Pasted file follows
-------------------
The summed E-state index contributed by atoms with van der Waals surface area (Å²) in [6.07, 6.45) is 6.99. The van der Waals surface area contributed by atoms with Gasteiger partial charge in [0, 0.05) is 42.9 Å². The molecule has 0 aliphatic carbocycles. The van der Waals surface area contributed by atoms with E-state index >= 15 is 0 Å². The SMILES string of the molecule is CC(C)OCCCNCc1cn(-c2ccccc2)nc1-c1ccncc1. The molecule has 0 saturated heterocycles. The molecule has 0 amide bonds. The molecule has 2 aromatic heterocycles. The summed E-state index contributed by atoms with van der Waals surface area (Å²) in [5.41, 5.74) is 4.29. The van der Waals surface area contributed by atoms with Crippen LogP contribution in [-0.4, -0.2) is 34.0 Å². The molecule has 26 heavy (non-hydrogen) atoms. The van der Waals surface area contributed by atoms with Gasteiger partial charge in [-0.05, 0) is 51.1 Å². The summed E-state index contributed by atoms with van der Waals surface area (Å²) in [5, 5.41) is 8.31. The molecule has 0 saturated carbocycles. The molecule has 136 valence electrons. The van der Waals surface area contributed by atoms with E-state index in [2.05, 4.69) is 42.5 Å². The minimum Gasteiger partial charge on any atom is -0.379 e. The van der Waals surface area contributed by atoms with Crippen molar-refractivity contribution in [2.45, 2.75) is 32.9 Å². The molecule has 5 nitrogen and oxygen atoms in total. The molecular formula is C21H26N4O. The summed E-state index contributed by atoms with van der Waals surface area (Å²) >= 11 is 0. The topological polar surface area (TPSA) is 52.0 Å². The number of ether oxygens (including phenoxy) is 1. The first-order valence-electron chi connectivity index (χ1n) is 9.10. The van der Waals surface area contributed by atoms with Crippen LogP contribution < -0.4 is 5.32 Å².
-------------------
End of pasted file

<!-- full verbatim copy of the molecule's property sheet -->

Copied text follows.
The summed E-state index contributed by atoms with van der Waals surface area (Å²) in [6.07, 6.45) is 6.99. The van der Waals surface area contributed by atoms with Gasteiger partial charge in [0, 0.05) is 42.9 Å². The molecule has 0 aliphatic carbocycles. The van der Waals surface area contributed by atoms with E-state index >= 15 is 0 Å². The SMILES string of the molecule is CC(C)OCCCNCc1cn(-c2ccccc2)nc1-c1ccncc1. The molecule has 0 saturated heterocycles. The molecule has 0 amide bonds. The molecule has 2 aromatic heterocycles. The summed E-state index contributed by atoms with van der Waals surface area (Å²) in [5.41, 5.74) is 4.29. The van der Waals surface area contributed by atoms with Crippen LogP contribution in [-0.4, -0.2) is 34.0 Å². The molecule has 26 heavy (non-hydrogen) atoms. The van der Waals surface area contributed by atoms with Gasteiger partial charge in [-0.05, 0) is 51.1 Å². The summed E-state index contributed by atoms with van der Waals surface area (Å²) in [5, 5.41) is 8.31. The molecule has 0 saturated carbocycles. The molecule has 136 valence electrons. The van der Waals surface area contributed by atoms with E-state index in [2.05, 4.69) is 42.5 Å². The minimum Gasteiger partial charge on any atom is -0.379 e. The van der Waals surface area contributed by atoms with Crippen molar-refractivity contribution in [2.45, 2.75) is 32.9 Å². The molecule has 5 nitrogen and oxygen atoms in total. The molecular formula is C21H26N4O. The summed E-state index contributed by atoms with van der Waals surface area (Å²) >= 11 is 0. The topological polar surface area (TPSA) is 52.0 Å². The number of ether oxygens (including phenoxy) is 1. The first-order valence-electron chi connectivity index (χ1n) is 9.10. The van der Waals surface area contributed by atoms with Crippen LogP contribution < -0.4 is 5.32 Å².